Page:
Genetic testing may help improve depression treatment

Depression Treatment

Summary: Depression is the most common mental health disorder. Although it may affect most people in their lifetime, 8.4% of Americans live with severe depression, also called Major Depression. Tens of medications and telehealth treatment are available to treat the condition, and patients have to take them for years. However, many fail to benefit from prolonged treatment. The new study shows that genetic testing may help identify the right kind of antidepressants for patients, and thus it can help improve treatment outcomes.

For those living with depression, getting treatment that helps is a significant issue. It means that millions of people continue to live with depression despite taking many medications. The new study provides hope, showing that genetic testing may help improve treatment outcomes.

Anxiety and depression are the two most common mood disorders. These are also the most common mental health disorders globally. Among the two, depression is a more severe condition since it is associated with fatal outcomes. People with severe or major depression may show suicidal tendencies.

Depression may affect about one-third of adults in their lifetime. Fortunately, most are affected by mild to moderate depression, which is often a self-limiting mental health issue. However, US data suggests that about 8.4% or 21 million US adults may experience major depressive episodes. Unlike mild to moderate depression, Major depression is a severe illness requiring pharmacological treatment.

Some signs of major depression include lack of sleep, energy, concentration, low self-worth, and even suicidal thoughts. Thus, it is something that must be treated in all cases.

Identifying the right antidepressant is challenging

There are a plethora of antidepressant drugs. However, the problem is that none of these medications work for all; thus, choosing the proper medication is a significant challenge. Even worse, many fail to experience substantial benefits even after taking multiple drugs. In addition, many fail to respond to prolonged drug therapy.

Although there are many antidepressants, the major problem is finding the right drug that may work for that particular individual. There is no reliable way to know which drug is the best for a given patient. However, if there were a way or medical test that could suggest the right antidepressant for an individual, then the treatment would be much better.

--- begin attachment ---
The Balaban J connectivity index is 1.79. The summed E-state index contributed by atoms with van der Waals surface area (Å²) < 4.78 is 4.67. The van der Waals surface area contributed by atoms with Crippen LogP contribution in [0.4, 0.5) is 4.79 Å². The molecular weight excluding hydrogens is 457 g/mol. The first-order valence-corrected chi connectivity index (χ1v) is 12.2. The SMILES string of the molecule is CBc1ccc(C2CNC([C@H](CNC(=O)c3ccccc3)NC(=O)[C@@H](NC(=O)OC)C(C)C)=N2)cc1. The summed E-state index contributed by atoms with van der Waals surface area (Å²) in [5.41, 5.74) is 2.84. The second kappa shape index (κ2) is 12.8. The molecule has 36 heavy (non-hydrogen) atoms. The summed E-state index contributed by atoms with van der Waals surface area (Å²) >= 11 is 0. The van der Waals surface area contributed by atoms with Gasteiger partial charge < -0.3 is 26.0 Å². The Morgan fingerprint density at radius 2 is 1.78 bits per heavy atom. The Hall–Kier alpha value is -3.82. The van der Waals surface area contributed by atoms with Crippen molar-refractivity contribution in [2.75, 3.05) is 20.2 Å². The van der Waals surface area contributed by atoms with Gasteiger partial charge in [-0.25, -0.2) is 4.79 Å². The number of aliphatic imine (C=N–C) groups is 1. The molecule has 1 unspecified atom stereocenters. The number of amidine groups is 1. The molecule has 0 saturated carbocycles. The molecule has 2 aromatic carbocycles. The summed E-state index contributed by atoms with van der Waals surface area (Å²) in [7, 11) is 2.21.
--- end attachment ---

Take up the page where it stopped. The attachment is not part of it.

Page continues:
Genetic testing may help identify the right antidepressant for an individual

It appears that a study by the US Department of Veterans Affairs has identified the way of finding the right drug for various patients. They have also found a way to improve the efficacy of the treatment. In addition, specific genetic tests may help identify the right kind of drugs for various patients.

This genetic testing is not for depression or genes associated with depression. Instead, it is about understanding how a person metabolizes specific medications. For example, all antidepressants are metabolized in the liver. The liver metabolizes these drugs using CYP450 enzymes or metabolic pathways. These enzymes seem more active in some and less active in others. Thus, the same antidepressant medication may be quickly metabolized in one and much slower in another. Hence the difference in the drug efficacy.

In the study that included 2000 patients, researchers carried out gene testing. They found that 59% of patients who have undergone gene testing could receive medications without known drug-gene interaction. On the contrary, only 26% of patients received such medicines in the control group.

Since genetic testing helps select the right kind of medications. Researchers found that at 12 weeks, the drop in depression symptoms in those with genetic testing was much more than in those who were not tested. However, the study also found that at about 24 weeks, the difference between the two groups was not statistically significant.

This study shows that genetic testing may help provide faster relief from major depression in many instances. Although, in the long run, it does not seem to affect the treatment outcomes much.
This is among the first studies of this kind, which is significant because it has a large sample size (number of participants). Thus, the study is highly reliable. Nonetheless, there is still a need for more studies to start recommending genetic tests for those living with major depression. However, this study confirms that genetic testing can be included in treating major depression, as it can help select the right antidepressants.

Gurpreet Singh Padda, MD, MBA, MHP

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